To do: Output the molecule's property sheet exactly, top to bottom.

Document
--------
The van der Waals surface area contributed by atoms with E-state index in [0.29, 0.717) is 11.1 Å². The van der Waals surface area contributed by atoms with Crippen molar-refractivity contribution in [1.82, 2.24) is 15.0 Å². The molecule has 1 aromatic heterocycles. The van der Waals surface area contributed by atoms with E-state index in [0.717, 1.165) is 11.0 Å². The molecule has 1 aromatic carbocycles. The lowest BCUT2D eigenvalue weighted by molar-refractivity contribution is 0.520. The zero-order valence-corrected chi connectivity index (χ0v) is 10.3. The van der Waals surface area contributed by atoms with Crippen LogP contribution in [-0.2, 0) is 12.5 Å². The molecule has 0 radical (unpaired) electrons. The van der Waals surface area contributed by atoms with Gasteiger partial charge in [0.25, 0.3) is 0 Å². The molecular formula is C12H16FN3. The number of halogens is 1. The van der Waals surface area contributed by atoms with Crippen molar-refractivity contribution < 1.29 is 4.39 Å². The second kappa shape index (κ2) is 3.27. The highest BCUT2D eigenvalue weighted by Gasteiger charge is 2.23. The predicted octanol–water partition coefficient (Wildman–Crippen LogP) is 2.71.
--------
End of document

The van der Waals surface area contributed by atoms with E-state index in [0.29, 0.717) is 11.1 Å². The van der Waals surface area contributed by atoms with Crippen molar-refractivity contribution in [1.82, 2.24) is 15.0 Å². The molecule has 1 aromatic heterocycles. The van der Waals surface area contributed by atoms with E-state index in [0.717, 1.165) is 11.0 Å². The molecule has 1 aromatic carbocycles. The lowest BCUT2D eigenvalue weighted by molar-refractivity contribution is 0.520. The zero-order valence-corrected chi connectivity index (χ0v) is 10.3. The van der Waals surface area contributed by atoms with Crippen LogP contribution in [-0.2, 0) is 12.5 Å². The molecule has 0 radical (unpaired) electrons. The van der Waals surface area contributed by atoms with Gasteiger partial charge in [0.25, 0.3) is 0 Å². The molecular formula is C12H16FN3. The number of halogens is 1. The van der Waals surface area contributed by atoms with Crippen molar-refractivity contribution < 1.29 is 4.39 Å². The second kappa shape index (κ2) is 3.27. The highest BCUT2D eigenvalue weighted by Gasteiger charge is 2.23. The predicted octanol–water partition coefficient (Wildman–Crippen LogP) is 2.71.